The government has initiated trade talks with the Democratic Republic of Congo aimed at removing restrictions of importation of chicken, eggs and beef from Rwanda.
The restrictions, which were imposed in March, two months after Uganda announced an outbreak of avian flu in wild flocks in January, have mainly impacted informal trade in Rwanda.
The Minister of Agriculture and Animal Resources, Geraldine Mukeshimana, said she expects the talks that involve local leaders and government officials from the two countries to ease trade between the two countries.
“We have a lot in common with DR Congo and the country is an important trade partner,” said Ms Mukeshimana.
DR Congo is the country’s largest regional trading partner commanding 79.7 per cent of the export market value followed by Uganda with 15.5 per cent, Burundi with 4.8 per cent and Tanzania with 0.2 per cent.
Data from the central bank shows that exports to regional markets reduced by 29.4 per cent in the first six months of the year.
According to the central bank, the new non-tariff barriers in DR Congo coupled with drought, which reduced agricultural production, resulted in a drop in regional exports.
Rwanda’s exports dropped to $46.7 million in the first six months of this year from $66.2 million in the same period in 2016, according to National Bank of Rwanda (BNR).
Traders from both countries said authorities at the Bukavu and Goma border posts continue to ban chicken, eggs and beef from Rwanda from entering DR Congo, despite there being no bird flu threat.
Even as government officials hold talks, the private sector in Rwanda is also lobbying their peers in DR Congo to put pressure on their government to remove the import restrictions.
“As the private sector in Rwanda we are also in talks with our peers in Eastern DR Congo to push policy makers to ease the trade restrictions. The last meeting was held two weeks ago at the Goma border,” said Benjamin Gasamagera chairman of the Private Sector Federation, a business apex body in Rwanda.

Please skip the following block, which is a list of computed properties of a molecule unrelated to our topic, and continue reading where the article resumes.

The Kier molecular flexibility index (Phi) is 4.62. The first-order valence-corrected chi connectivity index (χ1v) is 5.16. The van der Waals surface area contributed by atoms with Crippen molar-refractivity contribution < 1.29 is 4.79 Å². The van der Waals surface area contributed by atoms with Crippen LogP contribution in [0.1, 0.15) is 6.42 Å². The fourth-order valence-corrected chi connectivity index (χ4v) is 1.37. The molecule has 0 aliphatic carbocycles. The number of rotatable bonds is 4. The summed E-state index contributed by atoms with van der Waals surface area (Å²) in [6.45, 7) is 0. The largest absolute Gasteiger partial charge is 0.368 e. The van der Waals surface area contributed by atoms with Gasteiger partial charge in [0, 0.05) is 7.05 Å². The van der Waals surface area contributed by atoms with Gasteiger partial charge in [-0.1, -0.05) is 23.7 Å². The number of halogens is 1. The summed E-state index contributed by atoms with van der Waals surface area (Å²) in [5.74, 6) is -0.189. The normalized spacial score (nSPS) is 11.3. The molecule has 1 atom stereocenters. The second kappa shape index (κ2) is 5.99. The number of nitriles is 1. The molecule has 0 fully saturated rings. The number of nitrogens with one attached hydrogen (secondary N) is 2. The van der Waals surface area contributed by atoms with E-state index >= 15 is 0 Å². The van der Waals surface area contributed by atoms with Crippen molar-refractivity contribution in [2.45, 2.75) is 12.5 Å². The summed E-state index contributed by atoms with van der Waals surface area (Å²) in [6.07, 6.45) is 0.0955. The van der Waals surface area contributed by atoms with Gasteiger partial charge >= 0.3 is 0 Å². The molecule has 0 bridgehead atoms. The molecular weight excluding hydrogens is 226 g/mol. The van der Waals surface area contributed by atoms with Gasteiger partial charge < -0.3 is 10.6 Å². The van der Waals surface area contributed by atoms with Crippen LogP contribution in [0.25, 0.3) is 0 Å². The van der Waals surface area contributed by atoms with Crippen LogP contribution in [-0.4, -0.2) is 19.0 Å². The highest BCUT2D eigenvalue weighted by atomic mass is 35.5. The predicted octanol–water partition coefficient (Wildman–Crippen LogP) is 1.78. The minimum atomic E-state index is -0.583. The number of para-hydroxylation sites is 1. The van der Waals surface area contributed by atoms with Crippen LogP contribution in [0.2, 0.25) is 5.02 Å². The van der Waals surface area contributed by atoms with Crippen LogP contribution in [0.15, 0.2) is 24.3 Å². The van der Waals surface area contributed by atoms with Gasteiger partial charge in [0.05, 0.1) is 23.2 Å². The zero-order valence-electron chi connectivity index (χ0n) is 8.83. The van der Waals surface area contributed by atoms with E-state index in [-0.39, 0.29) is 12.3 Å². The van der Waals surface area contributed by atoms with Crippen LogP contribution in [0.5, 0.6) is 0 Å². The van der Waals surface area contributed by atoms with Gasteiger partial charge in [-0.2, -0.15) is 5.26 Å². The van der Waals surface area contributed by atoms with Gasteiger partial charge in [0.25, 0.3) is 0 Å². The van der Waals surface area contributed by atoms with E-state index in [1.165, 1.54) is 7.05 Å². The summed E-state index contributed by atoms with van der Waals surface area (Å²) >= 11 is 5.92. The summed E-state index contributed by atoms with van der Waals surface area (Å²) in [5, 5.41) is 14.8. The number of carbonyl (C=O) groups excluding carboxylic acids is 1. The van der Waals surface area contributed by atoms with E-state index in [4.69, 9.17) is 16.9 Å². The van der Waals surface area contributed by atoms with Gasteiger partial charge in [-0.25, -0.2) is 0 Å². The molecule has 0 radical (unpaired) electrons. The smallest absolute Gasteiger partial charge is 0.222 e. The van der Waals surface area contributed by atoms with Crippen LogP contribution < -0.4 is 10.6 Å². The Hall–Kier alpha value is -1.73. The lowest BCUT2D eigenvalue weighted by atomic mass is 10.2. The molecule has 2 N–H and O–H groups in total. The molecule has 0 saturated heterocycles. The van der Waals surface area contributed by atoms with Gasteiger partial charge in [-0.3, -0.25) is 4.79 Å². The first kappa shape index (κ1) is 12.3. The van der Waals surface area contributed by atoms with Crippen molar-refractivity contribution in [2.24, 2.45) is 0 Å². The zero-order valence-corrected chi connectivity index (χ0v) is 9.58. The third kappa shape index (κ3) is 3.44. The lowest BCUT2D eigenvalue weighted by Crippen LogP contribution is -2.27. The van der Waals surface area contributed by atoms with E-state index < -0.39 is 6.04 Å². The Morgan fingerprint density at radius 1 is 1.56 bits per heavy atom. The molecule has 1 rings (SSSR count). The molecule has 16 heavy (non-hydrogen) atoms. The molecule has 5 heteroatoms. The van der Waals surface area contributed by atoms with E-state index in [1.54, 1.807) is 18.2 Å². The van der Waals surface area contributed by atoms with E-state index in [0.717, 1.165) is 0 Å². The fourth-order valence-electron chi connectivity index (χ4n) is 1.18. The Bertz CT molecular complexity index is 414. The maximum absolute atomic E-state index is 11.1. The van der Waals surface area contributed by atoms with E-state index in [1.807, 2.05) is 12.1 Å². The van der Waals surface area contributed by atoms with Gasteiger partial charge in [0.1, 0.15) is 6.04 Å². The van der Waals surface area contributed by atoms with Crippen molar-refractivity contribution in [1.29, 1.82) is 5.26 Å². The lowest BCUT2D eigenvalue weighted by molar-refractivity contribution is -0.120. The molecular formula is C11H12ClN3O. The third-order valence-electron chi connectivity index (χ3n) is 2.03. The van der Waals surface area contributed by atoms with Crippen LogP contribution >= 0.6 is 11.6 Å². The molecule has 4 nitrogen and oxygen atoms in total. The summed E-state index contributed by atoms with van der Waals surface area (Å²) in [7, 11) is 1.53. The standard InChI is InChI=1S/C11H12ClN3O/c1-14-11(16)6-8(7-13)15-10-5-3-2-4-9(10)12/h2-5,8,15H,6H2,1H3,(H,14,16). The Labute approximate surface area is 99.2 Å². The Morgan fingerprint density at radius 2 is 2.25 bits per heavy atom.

Mr Gisamagera said officials at the DR Congo border are unpredictable as they sometimes lift the restrictions and then impose them again.
Rwanda’s export growth
Analysts say predictable regional markets are needed to support Rwanda’s export growth strategy, which is why the country is a member of several economic blocs.
Rwanda is a member of the Common Market for Eastern and Southern Africa (Comesa), Economic Community of the Great Lakes Countries (in French CEPGL- Communauté Économique des Pays des Grand Lacs) and the East African Community (EAC).
Taking advantage of regional and international markets has started paying off with reports from the central bank showing that the import and export gap is narrowing.
In the first half of the year, the trade gap dropped to $671.2 million compared with $902.3 million in the same period last year.
Imports also declined by about 10.6 per cent largely due to increased consumption of locally-made products under the Made-in-Rwanda campaign.
Rwanda’s trade with East African member states increased to $72.2 million from $66.6 million boosted by orders from Kenya and Uganda.
Rwanda, in turn, imported goods worth about $221.6 million from EAC member countries.